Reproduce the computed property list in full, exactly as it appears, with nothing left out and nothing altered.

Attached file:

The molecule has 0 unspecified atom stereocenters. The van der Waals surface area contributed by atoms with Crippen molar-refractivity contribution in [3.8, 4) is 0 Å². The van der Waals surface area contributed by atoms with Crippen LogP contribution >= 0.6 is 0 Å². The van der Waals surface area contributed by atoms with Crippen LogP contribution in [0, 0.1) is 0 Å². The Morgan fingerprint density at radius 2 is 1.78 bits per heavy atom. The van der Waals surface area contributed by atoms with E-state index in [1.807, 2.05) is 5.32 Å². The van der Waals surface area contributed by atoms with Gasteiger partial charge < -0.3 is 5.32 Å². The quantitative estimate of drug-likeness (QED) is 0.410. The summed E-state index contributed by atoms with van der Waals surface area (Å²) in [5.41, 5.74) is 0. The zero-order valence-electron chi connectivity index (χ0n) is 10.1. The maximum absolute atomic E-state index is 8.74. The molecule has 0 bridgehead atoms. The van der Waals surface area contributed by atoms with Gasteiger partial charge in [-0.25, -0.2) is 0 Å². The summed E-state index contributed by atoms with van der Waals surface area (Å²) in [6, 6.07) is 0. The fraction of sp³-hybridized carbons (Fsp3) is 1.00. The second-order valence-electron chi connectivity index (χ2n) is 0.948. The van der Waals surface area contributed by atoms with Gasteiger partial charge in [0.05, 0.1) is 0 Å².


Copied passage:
The molecule has 0 unspecified atom stereocenters. The van der Waals surface area contributed by atoms with Crippen molar-refractivity contribution in [3.8, 4) is 0 Å². The van der Waals surface area contributed by atoms with Crippen LogP contribution >= 0.6 is 0 Å². The van der Waals surface area contributed by atoms with Crippen LogP contribution in [0, 0.1) is 0 Å². The Morgan fingerprint density at radius 2 is 1.78 bits per heavy atom. The van der Waals surface area contributed by atoms with E-state index in [1.807, 2.05) is 5.32 Å². The van der Waals surface area contributed by atoms with Gasteiger partial charge < -0.3 is 5.32 Å². The quantitative estimate of drug-likeness (QED) is 0.410. The summed E-state index contributed by atoms with van der Waals surface area (Å²) in [5.41, 5.74) is 0. The zero-order valence-electron chi connectivity index (χ0n) is 10.1. The maximum absolute atomic E-state index is 8.74. The molecule has 0 bridgehead atoms. The van der Waals surface area contributed by atoms with Gasteiger partial charge in [-0.25, -0.2) is 0 Å². The summed E-state index contributed by atoms with van der Waals surface area (Å²) in [6, 6.07) is 0. The fraction of sp³-hybridized carbons (Fsp3) is 1.00. The second-order valence-electron chi connectivity index (χ2n) is 0.948. The van der Waals surface area contributed by atoms with Gasteiger partial charge in [0.05, 0.1) is 0 Å².